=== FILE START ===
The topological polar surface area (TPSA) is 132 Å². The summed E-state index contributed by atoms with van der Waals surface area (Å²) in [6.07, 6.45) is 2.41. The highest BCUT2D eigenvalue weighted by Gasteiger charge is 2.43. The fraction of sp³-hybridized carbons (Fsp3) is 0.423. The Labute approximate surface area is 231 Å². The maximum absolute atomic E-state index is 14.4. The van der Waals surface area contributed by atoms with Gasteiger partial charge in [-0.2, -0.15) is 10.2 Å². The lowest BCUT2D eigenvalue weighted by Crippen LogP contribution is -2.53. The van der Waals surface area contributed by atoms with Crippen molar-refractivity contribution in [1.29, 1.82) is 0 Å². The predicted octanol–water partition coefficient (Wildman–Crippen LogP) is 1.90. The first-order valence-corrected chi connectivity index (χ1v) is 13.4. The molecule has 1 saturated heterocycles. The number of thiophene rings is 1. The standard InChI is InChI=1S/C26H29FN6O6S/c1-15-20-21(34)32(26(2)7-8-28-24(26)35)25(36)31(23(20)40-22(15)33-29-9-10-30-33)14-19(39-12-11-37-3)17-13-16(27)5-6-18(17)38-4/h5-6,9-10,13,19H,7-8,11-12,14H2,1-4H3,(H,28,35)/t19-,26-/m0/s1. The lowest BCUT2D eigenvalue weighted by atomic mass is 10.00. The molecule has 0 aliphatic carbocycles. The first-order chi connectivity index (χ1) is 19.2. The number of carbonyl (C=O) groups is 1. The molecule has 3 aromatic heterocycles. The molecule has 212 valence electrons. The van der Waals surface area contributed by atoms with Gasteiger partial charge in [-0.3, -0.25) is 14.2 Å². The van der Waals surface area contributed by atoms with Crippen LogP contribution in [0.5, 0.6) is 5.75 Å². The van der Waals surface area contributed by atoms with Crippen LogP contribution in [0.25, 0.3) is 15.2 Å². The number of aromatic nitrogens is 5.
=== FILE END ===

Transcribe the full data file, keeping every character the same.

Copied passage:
The topological polar surface area (TPSA) is 132 Å². The summed E-state index contributed by atoms with van der Waals surface area (Å²) in [6.07, 6.45) is 2.41. The highest BCUT2D eigenvalue weighted by Gasteiger charge is 2.43. The fraction of sp³-hybridized carbons (Fsp3) is 0.423. The Labute approximate surface area is 231 Å². The maximum absolute atomic E-state index is 14.4. The van der Waals surface area contributed by atoms with Gasteiger partial charge in [-0.2, -0.15) is 10.2 Å². The lowest BCUT2D eigenvalue weighted by Crippen LogP contribution is -2.53. The van der Waals surface area contributed by atoms with Crippen molar-refractivity contribution in [1.29, 1.82) is 0 Å². The predicted octanol–water partition coefficient (Wildman–Crippen LogP) is 1.90. The first-order valence-corrected chi connectivity index (χ1v) is 13.4. The molecule has 1 saturated heterocycles. The number of thiophene rings is 1. The standard InChI is InChI=1S/C26H29FN6O6S/c1-15-20-21(34)32(26(2)7-8-28-24(26)35)25(36)31(23(20)40-22(15)33-29-9-10-30-33)14-19(39-12-11-37-3)17-13-16(27)5-6-18(17)38-4/h5-6,9-10,13,19H,7-8,11-12,14H2,1-4H3,(H,28,35)/t19-,26-/m0/s1. The lowest BCUT2D eigenvalue weighted by atomic mass is 10.00. The molecule has 0 aliphatic carbocycles. The first-order chi connectivity index (χ1) is 19.2. The number of carbonyl (C=O) groups is 1. The molecule has 3 aromatic heterocycles. The molecule has 212 valence electrons. The van der Waals surface area contributed by atoms with Gasteiger partial charge in [-0.3, -0.25) is 14.2 Å². The van der Waals surface area contributed by atoms with Crippen LogP contribution in [0.5, 0.6) is 5.75 Å². The van der Waals surface area contributed by atoms with Crippen LogP contribution in [0.25, 0.3) is 15.2 Å². The number of aromatic nitrogens is 5.